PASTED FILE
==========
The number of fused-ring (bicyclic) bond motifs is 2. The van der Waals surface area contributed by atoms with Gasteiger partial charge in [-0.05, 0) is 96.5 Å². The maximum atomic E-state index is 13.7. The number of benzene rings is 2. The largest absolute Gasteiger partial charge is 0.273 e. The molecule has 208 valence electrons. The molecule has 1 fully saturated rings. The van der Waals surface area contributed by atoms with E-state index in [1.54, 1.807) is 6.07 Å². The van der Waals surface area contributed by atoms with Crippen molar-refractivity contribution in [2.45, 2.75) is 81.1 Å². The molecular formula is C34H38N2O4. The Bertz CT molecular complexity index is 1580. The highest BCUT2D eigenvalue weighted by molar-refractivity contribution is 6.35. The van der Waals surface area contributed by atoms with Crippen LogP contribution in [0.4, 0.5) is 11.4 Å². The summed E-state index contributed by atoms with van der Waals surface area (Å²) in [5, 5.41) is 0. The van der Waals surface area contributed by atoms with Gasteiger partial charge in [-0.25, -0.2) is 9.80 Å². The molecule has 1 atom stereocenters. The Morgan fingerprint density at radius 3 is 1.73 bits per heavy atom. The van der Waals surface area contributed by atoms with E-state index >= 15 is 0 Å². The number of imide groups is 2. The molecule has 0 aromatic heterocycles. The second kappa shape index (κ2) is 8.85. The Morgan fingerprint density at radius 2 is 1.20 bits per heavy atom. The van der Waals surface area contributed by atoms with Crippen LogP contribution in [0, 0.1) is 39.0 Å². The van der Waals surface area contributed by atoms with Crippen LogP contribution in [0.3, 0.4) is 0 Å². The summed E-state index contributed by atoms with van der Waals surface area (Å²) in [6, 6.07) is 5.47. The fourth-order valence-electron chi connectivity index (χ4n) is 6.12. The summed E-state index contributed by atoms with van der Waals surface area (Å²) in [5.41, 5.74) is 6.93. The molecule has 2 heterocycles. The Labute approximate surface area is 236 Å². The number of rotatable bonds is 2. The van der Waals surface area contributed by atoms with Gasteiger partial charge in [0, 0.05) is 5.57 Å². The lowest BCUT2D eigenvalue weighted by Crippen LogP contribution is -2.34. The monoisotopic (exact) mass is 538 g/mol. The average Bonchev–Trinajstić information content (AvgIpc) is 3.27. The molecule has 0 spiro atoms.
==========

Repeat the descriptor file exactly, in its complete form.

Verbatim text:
The number of fused-ring (bicyclic) bond motifs is 2. The van der Waals surface area contributed by atoms with Gasteiger partial charge in [-0.05, 0) is 96.5 Å². The maximum atomic E-state index is 13.7. The number of benzene rings is 2. The largest absolute Gasteiger partial charge is 0.273 e. The molecule has 208 valence electrons. The molecule has 1 fully saturated rings. The van der Waals surface area contributed by atoms with E-state index in [1.54, 1.807) is 6.07 Å². The van der Waals surface area contributed by atoms with Crippen molar-refractivity contribution in [2.45, 2.75) is 81.1 Å². The molecular formula is C34H38N2O4. The Bertz CT molecular complexity index is 1580. The highest BCUT2D eigenvalue weighted by molar-refractivity contribution is 6.35. The van der Waals surface area contributed by atoms with Crippen LogP contribution in [0.4, 0.5) is 11.4 Å². The summed E-state index contributed by atoms with van der Waals surface area (Å²) in [5, 5.41) is 0. The van der Waals surface area contributed by atoms with Gasteiger partial charge in [-0.25, -0.2) is 9.80 Å². The molecule has 1 atom stereocenters. The Morgan fingerprint density at radius 3 is 1.73 bits per heavy atom. The van der Waals surface area contributed by atoms with E-state index >= 15 is 0 Å². The number of imide groups is 2. The molecule has 0 aromatic heterocycles. The second kappa shape index (κ2) is 8.85. The Morgan fingerprint density at radius 2 is 1.20 bits per heavy atom. The van der Waals surface area contributed by atoms with Crippen LogP contribution in [0, 0.1) is 39.0 Å². The van der Waals surface area contributed by atoms with Crippen LogP contribution in [0.3, 0.4) is 0 Å². The summed E-state index contributed by atoms with van der Waals surface area (Å²) in [6, 6.07) is 5.47. The fourth-order valence-electron chi connectivity index (χ4n) is 6.12. The summed E-state index contributed by atoms with van der Waals surface area (Å²) in [5.41, 5.74) is 6.93. The molecule has 2 heterocycles. The Labute approximate surface area is 236 Å². The number of rotatable bonds is 2. The van der Waals surface area contributed by atoms with Gasteiger partial charge in [0, 0.05) is 5.57 Å². The lowest BCUT2D eigenvalue weighted by Crippen LogP contribution is -2.34. The monoisotopic (exact) mass is 538 g/mol. The average Bonchev–Trinajstić information content (AvgIpc) is 3.27. The molecule has 0 spiro atoms.